First, not every Christian believes in the common picture of flames burning forever, as Chan’s book explains. See number 5 in my post.

      Second, what you personally believe or don’t believe about the plausibility of hell has no bearing on whether or not it is true. What we think and feel is subjective and shouldn’t be used as a pointer toward what is actually true. Do you believe that the earth revolves around the sun? That wouldn’t have made “sense” to people for thousands of years, but scientific evidence finally showed it to be true. Evidence points to truth, not our feelings or determinations about what “makes sense.”

      Third, that leads to a broader question of what evidence there is for Christianity. After all, if you felt there was sufficient evidence for Christianity being true, you would have to deal with the idea of hell whether you want to or not; if you came to believe that Jesus is truly God’s son and was raised from the dead, then you see that he did warn about hell, you will see that what YOU think about hell is no longer an issue. So the real issue here is whether you believe that Jesus was God’s son and the Bible is an accurate guide to what he said and did. What evidence is there that would lead a sane adult in 2013 to believe this? A lot. The book I always recommend to people is Cold Case Christianity by J Warner Wallace – http://www.amazon.com/Cold-Case-Christianity-Homicide-Detective-Investigates/dp/1434704696/ref=sr_1_1?ie=UTF8&qid=1377618495&sr=8-1&keywords=cold+case+christianity Honestly, if you really want some answers to your (great) questions, I would start with this book. Because if you believe in nothing else about Christianity, why even bother to question hell? It’s all just a big joke. But if you see the evidence Christians point to (discussed so eloquently in this book), then hell becomes a topic to understand rather than an entire stumbling block to faith (at which point, I recommend the Chan book).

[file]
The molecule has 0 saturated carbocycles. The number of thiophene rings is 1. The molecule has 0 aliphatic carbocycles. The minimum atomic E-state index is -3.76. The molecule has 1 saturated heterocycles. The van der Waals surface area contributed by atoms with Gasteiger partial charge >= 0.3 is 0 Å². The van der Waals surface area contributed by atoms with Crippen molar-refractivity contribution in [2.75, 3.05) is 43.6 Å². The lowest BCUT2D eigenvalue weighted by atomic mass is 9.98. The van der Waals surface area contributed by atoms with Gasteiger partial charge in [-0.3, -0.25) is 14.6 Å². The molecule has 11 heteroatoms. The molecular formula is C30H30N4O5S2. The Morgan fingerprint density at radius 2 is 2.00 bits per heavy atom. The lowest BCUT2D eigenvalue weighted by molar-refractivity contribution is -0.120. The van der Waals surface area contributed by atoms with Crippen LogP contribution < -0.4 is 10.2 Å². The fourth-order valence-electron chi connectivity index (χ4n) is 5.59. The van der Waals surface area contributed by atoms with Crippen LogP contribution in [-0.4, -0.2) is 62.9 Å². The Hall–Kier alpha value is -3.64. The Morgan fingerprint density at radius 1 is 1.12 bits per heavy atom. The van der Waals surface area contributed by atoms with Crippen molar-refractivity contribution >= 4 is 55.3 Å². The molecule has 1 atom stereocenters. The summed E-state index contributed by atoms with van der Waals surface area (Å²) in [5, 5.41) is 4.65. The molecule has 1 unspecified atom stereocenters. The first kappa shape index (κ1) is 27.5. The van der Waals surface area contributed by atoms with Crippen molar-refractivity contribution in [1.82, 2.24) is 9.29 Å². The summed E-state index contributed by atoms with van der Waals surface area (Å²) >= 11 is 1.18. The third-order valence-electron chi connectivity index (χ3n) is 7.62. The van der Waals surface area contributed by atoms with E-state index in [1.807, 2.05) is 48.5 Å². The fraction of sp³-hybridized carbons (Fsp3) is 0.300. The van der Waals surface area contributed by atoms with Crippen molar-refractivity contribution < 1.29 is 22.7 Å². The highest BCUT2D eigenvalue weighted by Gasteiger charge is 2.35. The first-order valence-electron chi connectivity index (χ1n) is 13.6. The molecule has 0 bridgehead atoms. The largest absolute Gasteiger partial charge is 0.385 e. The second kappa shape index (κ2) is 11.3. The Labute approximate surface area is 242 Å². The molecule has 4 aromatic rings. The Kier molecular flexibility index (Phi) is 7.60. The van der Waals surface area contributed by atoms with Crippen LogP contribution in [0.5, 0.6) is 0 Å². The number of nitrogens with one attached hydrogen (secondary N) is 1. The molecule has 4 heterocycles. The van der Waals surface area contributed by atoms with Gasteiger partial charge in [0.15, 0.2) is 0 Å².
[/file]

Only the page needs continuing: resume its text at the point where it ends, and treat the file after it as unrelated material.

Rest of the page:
Anyway, as you can see, I’m not interested in arguing about anything. I am, however, willing to point people to better resources than what I can provide myself in a simple email. These are great questions you have that demand answers! If Christians haven’t grappled with them, and many haven’t, I don’t think they are really thinking through their faith.